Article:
If you weren’t already sure that this was more CIA propaganda directed at Congress, that should be a siren-like sign that it is.
But of course, Finder pretends there isn’t already massive evidence the CIA has violated the National Security Act, partly by making almost no mention of the 2001 shoot-down of a missionary plane in Peru.
A staffer on the oversight committee told me that, although Panetta’s disclosure will be the main event, there are two other areas of “concern,” including an incident that occurred in 2001.
This is an event that even Crazy Pete Hoekstra is furious about. But Finder would like to pretend there’s no there there, either.
And as to the main thrust of his story, that there’s no there there in the assassination program? Well, if you hadn’t already decided Finder had zero credibility, consider this. The entire premise of Finder’s tale is that the assassination program was no more than a PowerPoint.
But once Panetta had spoken with Tenet, Goss, and Hayden, he learned that this secret “program” wasn’t much more than a PowerPoint presentation and a task force assigned to think it through.
He says there was no reason to brief Congress.
Nor did [Hayden] brief Congress, according to this associate, because it didn’t approach the legal threshold. It was hardly “significant anticipated action” that obligates a congressional briefing, and it wasn’t clear that it would ever in fact lead to covert action. This was still in the exploratory, intelligence-collection stage.
But then claims that Congress had already been briefed.
Congress had already been briefed, repeatedly, on the White House order to kill terrorists.
Which sort of suggests it was worthy of being briefed.
And Finder admits that–contrary to all his claims about programs going live or not–it did go live in one country.
“Sensitive information” had been collected in a single foreign country, my sources tell me.
For a guy claiming he’s sure he knows what the program is, Finder’s own tale is pretty contradictory.
Now, there is something mighty curious about this article. While Finder boasts of using "a half-dozen sources, including several very senior, recently retired CIA officials, clandestine-service officers, and Cabinet-level officials from the Bush administration," his discussion of Panetta’s conversations with Tenet, Goss, and Hayden all seem to come from their side.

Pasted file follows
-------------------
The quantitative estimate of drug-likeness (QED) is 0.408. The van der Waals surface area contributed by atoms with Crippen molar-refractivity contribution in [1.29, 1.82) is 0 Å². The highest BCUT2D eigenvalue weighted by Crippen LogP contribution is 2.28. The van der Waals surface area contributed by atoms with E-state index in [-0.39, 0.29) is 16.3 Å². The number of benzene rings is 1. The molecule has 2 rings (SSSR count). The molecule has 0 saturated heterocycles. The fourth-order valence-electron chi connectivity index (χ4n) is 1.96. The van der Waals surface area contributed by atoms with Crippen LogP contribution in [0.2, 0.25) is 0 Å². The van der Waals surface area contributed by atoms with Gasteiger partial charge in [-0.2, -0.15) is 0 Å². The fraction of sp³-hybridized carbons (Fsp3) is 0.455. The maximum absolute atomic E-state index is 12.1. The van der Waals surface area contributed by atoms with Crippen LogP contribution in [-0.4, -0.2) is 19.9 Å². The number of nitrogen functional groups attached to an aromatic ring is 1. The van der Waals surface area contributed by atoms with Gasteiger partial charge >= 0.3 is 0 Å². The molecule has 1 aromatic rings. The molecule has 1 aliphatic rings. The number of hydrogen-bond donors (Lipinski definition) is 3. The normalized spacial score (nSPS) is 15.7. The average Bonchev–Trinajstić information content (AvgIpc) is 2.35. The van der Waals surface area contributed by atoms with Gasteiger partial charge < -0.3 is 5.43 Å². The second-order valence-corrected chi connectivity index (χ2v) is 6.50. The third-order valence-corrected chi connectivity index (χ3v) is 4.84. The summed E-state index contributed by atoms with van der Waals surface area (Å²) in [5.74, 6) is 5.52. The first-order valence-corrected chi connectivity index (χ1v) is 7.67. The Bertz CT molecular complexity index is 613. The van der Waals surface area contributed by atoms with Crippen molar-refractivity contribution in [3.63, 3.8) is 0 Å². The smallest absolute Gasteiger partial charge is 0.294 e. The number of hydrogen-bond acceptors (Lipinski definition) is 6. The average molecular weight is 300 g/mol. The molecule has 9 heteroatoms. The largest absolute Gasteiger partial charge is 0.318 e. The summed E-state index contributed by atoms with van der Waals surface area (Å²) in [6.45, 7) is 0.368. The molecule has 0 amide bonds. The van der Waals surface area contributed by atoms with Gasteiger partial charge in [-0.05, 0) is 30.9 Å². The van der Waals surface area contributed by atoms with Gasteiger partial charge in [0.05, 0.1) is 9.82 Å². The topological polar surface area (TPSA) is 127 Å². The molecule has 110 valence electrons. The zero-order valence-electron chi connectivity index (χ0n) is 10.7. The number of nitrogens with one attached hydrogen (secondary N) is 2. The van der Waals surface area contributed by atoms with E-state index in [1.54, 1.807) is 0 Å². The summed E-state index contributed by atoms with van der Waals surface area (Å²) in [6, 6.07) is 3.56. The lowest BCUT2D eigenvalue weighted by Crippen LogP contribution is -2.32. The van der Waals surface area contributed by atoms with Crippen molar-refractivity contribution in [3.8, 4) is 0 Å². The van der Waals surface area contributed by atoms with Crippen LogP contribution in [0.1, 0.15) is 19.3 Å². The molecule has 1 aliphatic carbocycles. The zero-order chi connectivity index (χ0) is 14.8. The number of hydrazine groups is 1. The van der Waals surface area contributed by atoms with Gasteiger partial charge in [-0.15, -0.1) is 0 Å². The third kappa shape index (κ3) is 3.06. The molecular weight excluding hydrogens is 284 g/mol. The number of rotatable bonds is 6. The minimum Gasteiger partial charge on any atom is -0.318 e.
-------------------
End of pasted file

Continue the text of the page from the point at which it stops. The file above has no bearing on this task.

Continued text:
Panetta “as much as admitted” to them (in the words of one CIA insider) that he’d misunderstood. Without explicitly apologizing, he assured the men—whom he’d in effect accused of breaking the law—not to worry: The whole thing would quietly go away.
Which is pretty damn interesting, given that this ends up being a call for Panetta’s firing.
Not only has Panetta become deeply unpopular within the agency, but, as these recent events demonstrate, Panetta—honorable, decent, savvy—probably wasn’t the best choice after all.
(And note seemingly-related attempts on Panetta’s part to deny he’s being fired.) Now, if these guys really believe that Panetta accused them of breaking the law–three guys that, well, we know to have broken the law–then maybe we shouldn’t really accept their side of the story.
And if all that hasn’t convinced you this story is a piece of shit, tell me who this sounds like.
As one very former, very senior Bush administration official said to me in annoyance, “You know what? Let’s videotape them all. And when some important covert action gets torpedoed by the those guys on the intelligence committees and then we get hit again, let’s put those tapes up on YouTube for everyone to see who disarmed us. See what they think. It cuts both ways.”
Whichever of the two people who hang around man-sized safes this is, his presence in the story surely doesn’t recommend its truthfulness or judgment about legality.
It’s a nice tale this guy Finder has written. But there’s zero reason to believe it–like the rest of his work–is anything but fiction.